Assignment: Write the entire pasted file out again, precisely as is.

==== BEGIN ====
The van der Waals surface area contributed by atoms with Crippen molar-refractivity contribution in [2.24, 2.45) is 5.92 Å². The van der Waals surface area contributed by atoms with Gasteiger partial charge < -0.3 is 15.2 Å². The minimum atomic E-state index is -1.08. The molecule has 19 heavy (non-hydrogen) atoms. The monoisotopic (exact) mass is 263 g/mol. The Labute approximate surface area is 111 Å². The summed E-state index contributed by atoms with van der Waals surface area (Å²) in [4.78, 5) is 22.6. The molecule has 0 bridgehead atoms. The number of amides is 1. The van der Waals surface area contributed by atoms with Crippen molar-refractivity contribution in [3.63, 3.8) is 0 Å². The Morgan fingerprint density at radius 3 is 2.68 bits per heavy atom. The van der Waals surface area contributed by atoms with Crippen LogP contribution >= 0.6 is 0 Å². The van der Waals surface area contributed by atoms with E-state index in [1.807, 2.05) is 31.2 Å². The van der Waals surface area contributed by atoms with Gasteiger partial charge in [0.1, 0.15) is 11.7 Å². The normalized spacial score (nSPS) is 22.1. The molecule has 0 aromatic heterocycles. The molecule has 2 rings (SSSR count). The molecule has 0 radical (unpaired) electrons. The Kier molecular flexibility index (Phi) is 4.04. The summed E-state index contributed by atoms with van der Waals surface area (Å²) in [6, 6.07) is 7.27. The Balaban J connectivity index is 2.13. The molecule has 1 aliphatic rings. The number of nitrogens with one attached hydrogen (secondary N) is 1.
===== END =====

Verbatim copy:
The van der Waals surface area contributed by atoms with Crippen molar-refractivity contribution in [2.24, 2.45) is 5.92 Å². The van der Waals surface area contributed by atoms with Gasteiger partial charge < -0.3 is 15.2 Å². The minimum atomic E-state index is -1.08. The molecule has 19 heavy (non-hydrogen) atoms. The monoisotopic (exact) mass is 263 g/mol. The Labute approximate surface area is 111 Å². The summed E-state index contributed by atoms with van der Waals surface area (Å²) in [4.78, 5) is 22.6. The molecule has 0 bridgehead atoms. The number of amides is 1. The van der Waals surface area contributed by atoms with Crippen molar-refractivity contribution in [3.63, 3.8) is 0 Å². The Morgan fingerprint density at radius 3 is 2.68 bits per heavy atom. The van der Waals surface area contributed by atoms with Crippen LogP contribution >= 0.6 is 0 Å². The van der Waals surface area contributed by atoms with E-state index in [1.807, 2.05) is 31.2 Å². The van der Waals surface area contributed by atoms with Gasteiger partial charge in [0.1, 0.15) is 11.7 Å². The normalized spacial score (nSPS) is 22.1. The molecule has 0 aromatic heterocycles. The molecule has 2 rings (SSSR count). The molecule has 0 radical (unpaired) electrons. The Kier molecular flexibility index (Phi) is 4.04. The summed E-state index contributed by atoms with van der Waals surface area (Å²) in [6, 6.07) is 7.27. The Balaban J connectivity index is 2.13. The molecule has 1 aliphatic rings. The number of nitrogens with one attached hydrogen (secondary N) is 1.